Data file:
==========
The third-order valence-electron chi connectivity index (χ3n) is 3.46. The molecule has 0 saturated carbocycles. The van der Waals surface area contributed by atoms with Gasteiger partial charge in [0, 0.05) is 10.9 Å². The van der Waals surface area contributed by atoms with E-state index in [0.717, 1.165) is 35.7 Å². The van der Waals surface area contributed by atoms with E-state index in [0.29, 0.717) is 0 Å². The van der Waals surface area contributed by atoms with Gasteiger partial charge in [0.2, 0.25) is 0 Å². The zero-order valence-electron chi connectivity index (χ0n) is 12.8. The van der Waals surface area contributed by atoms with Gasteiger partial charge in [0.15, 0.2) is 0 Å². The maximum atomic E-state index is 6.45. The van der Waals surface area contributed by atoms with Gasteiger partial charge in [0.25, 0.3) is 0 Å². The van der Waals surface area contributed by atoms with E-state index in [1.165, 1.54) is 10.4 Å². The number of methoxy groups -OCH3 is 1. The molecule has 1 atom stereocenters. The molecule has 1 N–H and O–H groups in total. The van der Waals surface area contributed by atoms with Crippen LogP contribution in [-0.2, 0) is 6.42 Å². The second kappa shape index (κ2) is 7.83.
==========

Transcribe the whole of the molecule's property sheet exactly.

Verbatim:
The third-order valence-electron chi connectivity index (χ3n) is 3.46. The molecule has 0 saturated carbocycles. The van der Waals surface area contributed by atoms with Gasteiger partial charge in [0, 0.05) is 10.9 Å². The van der Waals surface area contributed by atoms with E-state index in [0.717, 1.165) is 35.7 Å². The van der Waals surface area contributed by atoms with E-state index in [0.29, 0.717) is 0 Å². The van der Waals surface area contributed by atoms with Gasteiger partial charge in [0.2, 0.25) is 0 Å². The zero-order valence-electron chi connectivity index (χ0n) is 12.8. The van der Waals surface area contributed by atoms with Gasteiger partial charge in [0.15, 0.2) is 0 Å². The maximum atomic E-state index is 6.45. The van der Waals surface area contributed by atoms with Gasteiger partial charge in [0.25, 0.3) is 0 Å². The van der Waals surface area contributed by atoms with E-state index in [1.165, 1.54) is 10.4 Å². The number of methoxy groups -OCH3 is 1. The molecule has 1 atom stereocenters. The molecule has 1 N–H and O–H groups in total. The van der Waals surface area contributed by atoms with Crippen LogP contribution in [-0.2, 0) is 6.42 Å². The second kappa shape index (κ2) is 7.83.